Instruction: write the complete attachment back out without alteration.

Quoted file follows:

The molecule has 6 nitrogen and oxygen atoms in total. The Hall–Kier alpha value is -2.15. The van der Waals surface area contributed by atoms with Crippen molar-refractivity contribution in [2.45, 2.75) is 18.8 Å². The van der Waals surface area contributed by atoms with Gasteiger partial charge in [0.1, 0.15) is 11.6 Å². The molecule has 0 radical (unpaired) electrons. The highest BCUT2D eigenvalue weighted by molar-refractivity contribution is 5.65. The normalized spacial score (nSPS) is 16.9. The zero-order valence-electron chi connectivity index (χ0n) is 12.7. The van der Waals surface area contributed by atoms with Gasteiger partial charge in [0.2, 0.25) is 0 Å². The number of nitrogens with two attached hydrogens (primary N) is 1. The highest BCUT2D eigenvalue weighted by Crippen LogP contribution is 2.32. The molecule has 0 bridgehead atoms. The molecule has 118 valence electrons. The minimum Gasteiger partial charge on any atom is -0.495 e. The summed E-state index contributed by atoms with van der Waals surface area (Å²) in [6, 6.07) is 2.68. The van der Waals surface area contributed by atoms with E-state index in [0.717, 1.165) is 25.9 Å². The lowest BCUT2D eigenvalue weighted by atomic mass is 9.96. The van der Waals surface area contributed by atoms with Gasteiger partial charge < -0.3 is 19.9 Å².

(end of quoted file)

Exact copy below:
The molecule has 6 nitrogen and oxygen atoms in total. The Hall–Kier alpha value is -2.15. The van der Waals surface area contributed by atoms with Crippen molar-refractivity contribution in [2.45, 2.75) is 18.8 Å². The van der Waals surface area contributed by atoms with Gasteiger partial charge in [0.1, 0.15) is 11.6 Å². The molecule has 0 radical (unpaired) electrons. The highest BCUT2D eigenvalue weighted by molar-refractivity contribution is 5.65. The normalized spacial score (nSPS) is 16.9. The zero-order valence-electron chi connectivity index (χ0n) is 12.7. The van der Waals surface area contributed by atoms with Gasteiger partial charge in [0.2, 0.25) is 0 Å². The number of nitrogens with two attached hydrogens (primary N) is 1. The highest BCUT2D eigenvalue weighted by Crippen LogP contribution is 2.32. The molecule has 0 bridgehead atoms. The molecule has 118 valence electrons. The minimum Gasteiger partial charge on any atom is -0.495 e. The summed E-state index contributed by atoms with van der Waals surface area (Å²) in [6, 6.07) is 2.68. The van der Waals surface area contributed by atoms with E-state index in [0.717, 1.165) is 25.9 Å². The lowest BCUT2D eigenvalue weighted by atomic mass is 9.96. The van der Waals surface area contributed by atoms with Gasteiger partial charge < -0.3 is 19.9 Å².